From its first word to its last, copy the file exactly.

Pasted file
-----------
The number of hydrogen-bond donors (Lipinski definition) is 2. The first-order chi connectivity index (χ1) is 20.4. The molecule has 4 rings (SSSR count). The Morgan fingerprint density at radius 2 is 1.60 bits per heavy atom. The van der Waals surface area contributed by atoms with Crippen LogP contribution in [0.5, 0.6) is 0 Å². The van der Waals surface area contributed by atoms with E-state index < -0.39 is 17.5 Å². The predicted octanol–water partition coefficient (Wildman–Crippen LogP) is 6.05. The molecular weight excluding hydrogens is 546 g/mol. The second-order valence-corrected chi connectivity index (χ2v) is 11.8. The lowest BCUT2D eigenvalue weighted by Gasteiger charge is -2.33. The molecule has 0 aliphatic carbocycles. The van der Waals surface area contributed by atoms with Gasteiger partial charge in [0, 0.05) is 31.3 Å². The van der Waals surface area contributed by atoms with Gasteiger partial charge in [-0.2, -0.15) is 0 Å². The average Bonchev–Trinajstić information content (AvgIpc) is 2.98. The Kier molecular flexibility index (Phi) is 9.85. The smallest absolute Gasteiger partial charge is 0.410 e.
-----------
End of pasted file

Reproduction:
The number of hydrogen-bond donors (Lipinski definition) is 2. The first-order chi connectivity index (χ1) is 20.4. The molecule has 4 rings (SSSR count). The Morgan fingerprint density at radius 2 is 1.60 bits per heavy atom. The van der Waals surface area contributed by atoms with Crippen LogP contribution in [0.5, 0.6) is 0 Å². The van der Waals surface area contributed by atoms with E-state index < -0.39 is 17.5 Å². The predicted octanol–water partition coefficient (Wildman–Crippen LogP) is 6.05. The molecular weight excluding hydrogens is 546 g/mol. The second-order valence-corrected chi connectivity index (χ2v) is 11.8. The lowest BCUT2D eigenvalue weighted by Gasteiger charge is -2.33. The molecule has 0 aliphatic carbocycles. The van der Waals surface area contributed by atoms with Gasteiger partial charge in [0, 0.05) is 31.3 Å². The van der Waals surface area contributed by atoms with Gasteiger partial charge in [-0.2, -0.15) is 0 Å². The average Bonchev–Trinajstić information content (AvgIpc) is 2.98. The Kier molecular flexibility index (Phi) is 9.85. The smallest absolute Gasteiger partial charge is 0.410 e.